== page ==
—Catherine L., Colorado reporter”
“Thank you! I too am occasionally bewildered when academics don’t create a consistent time series out of an index that could be consistently updated for just a fraction of the original work they put into it. Particularly because it guarantees them a steady stream of citations from people like me (see the Economic Uncertainty Index, for example) and, in some cases, even a series on FRED that untold researchers will end up using and citing. Zillow Research has the best home-value index, because they adjust it for the mix of homes in the area—it’s not distorted by the specific mix of homes on the market at any given time as other home-value indices often are.
—Andrew V, The Post”
Thanks for writing. Current numbers add up to more like $300T. The best source is the Fed’s Z1 report. Link and file below. Near the front you will find a page that lists total financial assets and liabilities bisector and total but beware as they include no tangible assets. Toward the end there are pages for balance sheets but they only cover 3 sectors—including households but not governments. In the household numbers you will see the assets that include tangible assets and report land and structures separately. Best,
—John R, columnist”
“Hi. This table is part of the Z.1 release: https://www.federalreserve.. You should be able to find what you are looking for there. Thank you for your interest in the Z.1.
—Virginia L, Sr Financial Analyst, Board of Governors of FRS”
CBO takes its estimates of the overall value of land in the nonfarm business sector from the Bureau of Labor Statistics. We don’t include an estimate of the value of farmland. A benchmark for nonfarm land is estimated by applying a land-structure ratio based on unpublished estimates by the BLS to the value of structures. These ratios are based on data from 2001 for Ohio. This benchmark is extrapolated from Bureau of Economic Analysis investment data. The resulting nonfarm land data series is allocated to industries based on Internal Revenue Service data on book values of land. Land is assumed not to depreciate. I hope that helps. Regards,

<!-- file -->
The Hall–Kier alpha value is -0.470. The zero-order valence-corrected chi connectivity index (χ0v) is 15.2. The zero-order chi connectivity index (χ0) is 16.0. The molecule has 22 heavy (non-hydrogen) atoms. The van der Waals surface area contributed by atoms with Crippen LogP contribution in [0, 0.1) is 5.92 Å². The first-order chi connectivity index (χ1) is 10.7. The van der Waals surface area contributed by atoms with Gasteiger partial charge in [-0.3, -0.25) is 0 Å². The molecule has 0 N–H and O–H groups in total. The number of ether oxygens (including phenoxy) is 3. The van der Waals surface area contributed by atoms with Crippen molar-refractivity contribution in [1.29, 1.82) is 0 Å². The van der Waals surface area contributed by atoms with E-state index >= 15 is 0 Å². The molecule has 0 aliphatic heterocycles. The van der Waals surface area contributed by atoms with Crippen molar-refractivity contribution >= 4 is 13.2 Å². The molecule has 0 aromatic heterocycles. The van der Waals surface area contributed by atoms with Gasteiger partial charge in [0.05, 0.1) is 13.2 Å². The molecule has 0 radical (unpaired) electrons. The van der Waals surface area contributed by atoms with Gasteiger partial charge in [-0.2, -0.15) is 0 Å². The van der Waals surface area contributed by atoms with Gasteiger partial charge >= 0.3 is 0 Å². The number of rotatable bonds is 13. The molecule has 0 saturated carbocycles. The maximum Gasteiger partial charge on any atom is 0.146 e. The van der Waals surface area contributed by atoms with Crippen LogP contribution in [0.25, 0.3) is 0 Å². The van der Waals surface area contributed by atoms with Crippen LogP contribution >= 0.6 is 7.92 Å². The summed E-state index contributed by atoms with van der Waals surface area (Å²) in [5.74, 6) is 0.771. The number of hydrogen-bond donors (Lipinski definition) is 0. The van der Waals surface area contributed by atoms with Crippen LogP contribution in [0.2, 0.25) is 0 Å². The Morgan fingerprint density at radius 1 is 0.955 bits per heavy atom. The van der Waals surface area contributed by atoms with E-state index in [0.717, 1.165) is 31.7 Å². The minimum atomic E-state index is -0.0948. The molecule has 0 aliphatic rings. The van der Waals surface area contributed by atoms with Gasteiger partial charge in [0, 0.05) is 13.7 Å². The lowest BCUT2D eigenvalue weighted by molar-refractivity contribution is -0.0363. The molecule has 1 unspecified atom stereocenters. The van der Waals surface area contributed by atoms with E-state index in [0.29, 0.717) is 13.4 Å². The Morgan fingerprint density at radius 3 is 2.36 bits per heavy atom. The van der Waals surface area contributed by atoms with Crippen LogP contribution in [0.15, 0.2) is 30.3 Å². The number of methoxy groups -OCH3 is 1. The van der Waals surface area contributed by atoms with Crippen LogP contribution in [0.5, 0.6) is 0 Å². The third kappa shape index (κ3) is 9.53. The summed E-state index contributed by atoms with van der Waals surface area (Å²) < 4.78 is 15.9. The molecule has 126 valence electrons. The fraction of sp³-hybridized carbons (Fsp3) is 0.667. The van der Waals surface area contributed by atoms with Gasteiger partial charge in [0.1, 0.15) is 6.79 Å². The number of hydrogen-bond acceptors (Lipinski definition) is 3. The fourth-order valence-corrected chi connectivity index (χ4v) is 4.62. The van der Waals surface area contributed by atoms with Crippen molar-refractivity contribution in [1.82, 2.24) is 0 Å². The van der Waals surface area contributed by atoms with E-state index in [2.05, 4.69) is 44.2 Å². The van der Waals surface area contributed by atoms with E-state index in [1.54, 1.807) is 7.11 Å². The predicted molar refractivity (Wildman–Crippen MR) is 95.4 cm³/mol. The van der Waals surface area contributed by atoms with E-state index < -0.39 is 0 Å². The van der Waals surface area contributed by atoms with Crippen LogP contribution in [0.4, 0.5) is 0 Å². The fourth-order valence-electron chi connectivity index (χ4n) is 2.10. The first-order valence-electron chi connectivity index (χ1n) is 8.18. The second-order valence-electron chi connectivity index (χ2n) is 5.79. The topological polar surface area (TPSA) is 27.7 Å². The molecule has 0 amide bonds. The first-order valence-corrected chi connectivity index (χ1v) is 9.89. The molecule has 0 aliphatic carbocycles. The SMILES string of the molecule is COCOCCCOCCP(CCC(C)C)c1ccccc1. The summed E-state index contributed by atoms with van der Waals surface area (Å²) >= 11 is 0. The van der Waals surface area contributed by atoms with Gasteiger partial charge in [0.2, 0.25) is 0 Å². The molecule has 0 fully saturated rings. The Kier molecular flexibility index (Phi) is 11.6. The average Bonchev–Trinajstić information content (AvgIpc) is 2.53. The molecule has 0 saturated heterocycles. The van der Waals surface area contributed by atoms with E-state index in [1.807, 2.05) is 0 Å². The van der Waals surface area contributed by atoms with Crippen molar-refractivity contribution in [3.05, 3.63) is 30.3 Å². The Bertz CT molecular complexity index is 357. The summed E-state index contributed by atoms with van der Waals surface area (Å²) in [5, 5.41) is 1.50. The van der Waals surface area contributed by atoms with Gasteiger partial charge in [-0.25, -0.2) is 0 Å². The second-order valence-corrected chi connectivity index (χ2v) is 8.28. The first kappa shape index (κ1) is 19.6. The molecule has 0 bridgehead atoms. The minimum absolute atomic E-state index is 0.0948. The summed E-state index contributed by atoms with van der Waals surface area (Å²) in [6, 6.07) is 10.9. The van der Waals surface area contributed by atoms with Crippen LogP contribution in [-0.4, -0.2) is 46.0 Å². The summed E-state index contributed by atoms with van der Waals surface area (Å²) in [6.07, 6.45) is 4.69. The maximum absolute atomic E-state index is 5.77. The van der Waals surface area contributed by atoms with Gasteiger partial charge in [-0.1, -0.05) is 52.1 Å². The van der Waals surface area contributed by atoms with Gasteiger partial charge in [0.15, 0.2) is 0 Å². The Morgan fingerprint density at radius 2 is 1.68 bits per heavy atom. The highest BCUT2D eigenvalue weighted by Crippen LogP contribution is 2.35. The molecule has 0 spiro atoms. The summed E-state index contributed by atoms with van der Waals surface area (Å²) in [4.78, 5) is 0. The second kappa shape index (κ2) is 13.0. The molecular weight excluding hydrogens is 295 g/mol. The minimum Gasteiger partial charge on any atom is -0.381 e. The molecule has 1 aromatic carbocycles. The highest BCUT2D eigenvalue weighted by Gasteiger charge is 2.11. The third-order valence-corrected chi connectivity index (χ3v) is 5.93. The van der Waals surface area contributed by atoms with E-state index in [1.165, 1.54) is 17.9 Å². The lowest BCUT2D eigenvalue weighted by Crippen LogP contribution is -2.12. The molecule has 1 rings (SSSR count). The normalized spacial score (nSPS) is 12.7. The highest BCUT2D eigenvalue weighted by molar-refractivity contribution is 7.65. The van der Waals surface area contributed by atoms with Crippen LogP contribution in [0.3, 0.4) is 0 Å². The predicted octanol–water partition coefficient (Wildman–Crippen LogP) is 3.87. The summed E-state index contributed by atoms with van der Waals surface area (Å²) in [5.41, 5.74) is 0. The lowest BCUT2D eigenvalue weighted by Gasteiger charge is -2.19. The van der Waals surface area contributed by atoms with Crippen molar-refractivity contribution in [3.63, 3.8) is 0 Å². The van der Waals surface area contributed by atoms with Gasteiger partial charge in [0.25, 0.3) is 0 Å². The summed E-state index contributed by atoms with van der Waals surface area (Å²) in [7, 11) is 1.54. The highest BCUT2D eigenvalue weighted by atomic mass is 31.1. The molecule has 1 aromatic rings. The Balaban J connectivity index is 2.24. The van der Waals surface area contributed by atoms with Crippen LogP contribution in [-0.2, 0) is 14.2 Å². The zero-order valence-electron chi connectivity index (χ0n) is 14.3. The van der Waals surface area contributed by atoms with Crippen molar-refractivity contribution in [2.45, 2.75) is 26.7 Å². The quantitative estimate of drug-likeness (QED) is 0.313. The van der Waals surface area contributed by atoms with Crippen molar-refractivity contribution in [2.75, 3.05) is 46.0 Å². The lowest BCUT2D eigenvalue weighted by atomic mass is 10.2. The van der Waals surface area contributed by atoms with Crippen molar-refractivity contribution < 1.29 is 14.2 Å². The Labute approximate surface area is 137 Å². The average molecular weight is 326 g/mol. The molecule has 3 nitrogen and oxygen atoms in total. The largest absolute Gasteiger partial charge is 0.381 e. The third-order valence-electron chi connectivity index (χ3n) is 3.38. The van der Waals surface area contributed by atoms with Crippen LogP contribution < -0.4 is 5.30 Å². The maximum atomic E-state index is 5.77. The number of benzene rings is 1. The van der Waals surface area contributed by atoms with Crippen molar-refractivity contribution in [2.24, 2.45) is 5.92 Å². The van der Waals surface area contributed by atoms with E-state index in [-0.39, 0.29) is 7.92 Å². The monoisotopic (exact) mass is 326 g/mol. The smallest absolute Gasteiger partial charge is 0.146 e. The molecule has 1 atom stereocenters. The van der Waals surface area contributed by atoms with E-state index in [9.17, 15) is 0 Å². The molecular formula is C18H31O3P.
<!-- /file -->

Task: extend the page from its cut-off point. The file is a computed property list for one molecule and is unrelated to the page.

—Bob A, Unit Chief, Congressional Budget Office”
“Thank you for your question. The government does not determine the fair market value or appraised value for every piece of land the Federal government owns. Funds received for various rights (air, mineral, water, etc.) to real property, agencies may track those funds in their various internal systems, but it is not reported to the FRPP system I manage.
—Chris C, US General Services Administration”
These helpful respondents above represent the cutting edge within the discipline, an edge that should just keep on moving forward. As other researchers come sniffing around, looking for reliable totals from official data gatherers, requesting a more rational methodology in their parsing of stats, then professionals such as the above are likely to deliver a finely honed total. Finally we’d have a number we could utilize to predict reliably and to clarify how economies really work.
Later, being better informed, experts might expect the assessment of the amount of rent—with better ways to measure it—to grow even more. Tabulators would take account of more sources, like marina berths and note that a lot of interest on loans is actually rent. Putting it all together, that’s a scary thought for those who now insist the size of all rents is negligible.
For doubters, the size of rent is going to get a lot worse. Beyond land, people pay big bucks for some land-like things, other never-produced assets: airwaves, ecosystem services, and the field of knowledge. We have yet to count those three huge categories of spending. Let’s get to it.
This article is Part 21 of a series highlighting the forthcoming book, “Bounty Hunter: a gadfly’s quest to know the worth of Earth,” by Jeffery J. Smith. To date, the experts have not risen to meet the challenge. Indeed, some have even stood in the way. Yet the payoff for knowing this datum is huge.
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JEFFERY J. SMITH published The Geonomist, which won a California GreenLight Award, has appeared in both the popular press (e.g.,TruthOut) and academic journals (e.g., USC's “Planning and Markets”), been interviewed on radio and TV, lobbied officials, testified before the Russian Duma, conducted research (e.g., for Portland's mass transit agency), and recruited activists and academics to Progress.org. A member of the International Society for Ecological Economics and of Mensa, he lives in Mexico. Jeffery formerly was Chief Editor at Progress.org.